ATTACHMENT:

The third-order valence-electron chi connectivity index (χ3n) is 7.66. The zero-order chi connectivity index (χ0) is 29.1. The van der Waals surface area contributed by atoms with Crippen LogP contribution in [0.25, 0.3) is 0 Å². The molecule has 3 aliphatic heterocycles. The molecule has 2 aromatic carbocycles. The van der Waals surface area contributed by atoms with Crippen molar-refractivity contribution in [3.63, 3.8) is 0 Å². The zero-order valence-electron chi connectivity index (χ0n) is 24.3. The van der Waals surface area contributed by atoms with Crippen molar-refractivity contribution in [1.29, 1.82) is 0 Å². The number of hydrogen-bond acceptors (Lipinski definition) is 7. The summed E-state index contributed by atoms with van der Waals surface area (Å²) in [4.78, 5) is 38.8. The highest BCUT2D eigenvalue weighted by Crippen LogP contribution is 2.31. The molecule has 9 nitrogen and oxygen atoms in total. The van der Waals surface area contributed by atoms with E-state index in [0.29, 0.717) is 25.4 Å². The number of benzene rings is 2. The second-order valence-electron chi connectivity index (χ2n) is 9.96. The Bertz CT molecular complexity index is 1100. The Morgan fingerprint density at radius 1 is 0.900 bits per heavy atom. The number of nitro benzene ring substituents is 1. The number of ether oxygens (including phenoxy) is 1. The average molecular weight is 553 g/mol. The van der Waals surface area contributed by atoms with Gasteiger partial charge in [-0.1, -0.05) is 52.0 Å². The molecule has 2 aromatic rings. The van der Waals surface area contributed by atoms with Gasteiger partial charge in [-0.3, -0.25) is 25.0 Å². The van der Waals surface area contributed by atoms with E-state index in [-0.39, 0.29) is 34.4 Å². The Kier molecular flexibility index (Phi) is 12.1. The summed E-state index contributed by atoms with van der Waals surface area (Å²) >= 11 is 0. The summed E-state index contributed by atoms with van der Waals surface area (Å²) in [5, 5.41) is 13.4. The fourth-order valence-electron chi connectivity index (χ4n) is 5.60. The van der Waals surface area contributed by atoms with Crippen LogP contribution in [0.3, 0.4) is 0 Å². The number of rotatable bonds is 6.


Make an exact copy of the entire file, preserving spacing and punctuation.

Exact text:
The third-order valence-electron chi connectivity index (χ3n) is 7.66. The zero-order chi connectivity index (χ0) is 29.1. The van der Waals surface area contributed by atoms with Crippen LogP contribution in [0.25, 0.3) is 0 Å². The molecule has 3 aliphatic heterocycles. The molecule has 2 aromatic carbocycles. The van der Waals surface area contributed by atoms with Crippen molar-refractivity contribution in [3.63, 3.8) is 0 Å². The zero-order valence-electron chi connectivity index (χ0n) is 24.3. The van der Waals surface area contributed by atoms with Crippen molar-refractivity contribution in [1.29, 1.82) is 0 Å². The number of hydrogen-bond acceptors (Lipinski definition) is 7. The summed E-state index contributed by atoms with van der Waals surface area (Å²) in [4.78, 5) is 38.8. The highest BCUT2D eigenvalue weighted by Crippen LogP contribution is 2.31. The molecule has 9 nitrogen and oxygen atoms in total. The van der Waals surface area contributed by atoms with E-state index in [0.29, 0.717) is 25.4 Å². The number of benzene rings is 2. The second-order valence-electron chi connectivity index (χ2n) is 9.96. The Bertz CT molecular complexity index is 1100. The Morgan fingerprint density at radius 1 is 0.900 bits per heavy atom. The number of nitro benzene ring substituents is 1. The number of ether oxygens (including phenoxy) is 1. The average molecular weight is 553 g/mol. The van der Waals surface area contributed by atoms with Gasteiger partial charge in [-0.1, -0.05) is 52.0 Å². The molecule has 2 aromatic rings. The van der Waals surface area contributed by atoms with Gasteiger partial charge in [-0.3, -0.25) is 25.0 Å². The van der Waals surface area contributed by atoms with E-state index in [-0.39, 0.29) is 34.4 Å². The Kier molecular flexibility index (Phi) is 12.1. The summed E-state index contributed by atoms with van der Waals surface area (Å²) >= 11 is 0. The summed E-state index contributed by atoms with van der Waals surface area (Å²) in [5, 5.41) is 13.4. The fourth-order valence-electron chi connectivity index (χ4n) is 5.60. The van der Waals surface area contributed by atoms with Crippen LogP contribution in [0.3, 0.4) is 0 Å². The number of rotatable bonds is 6.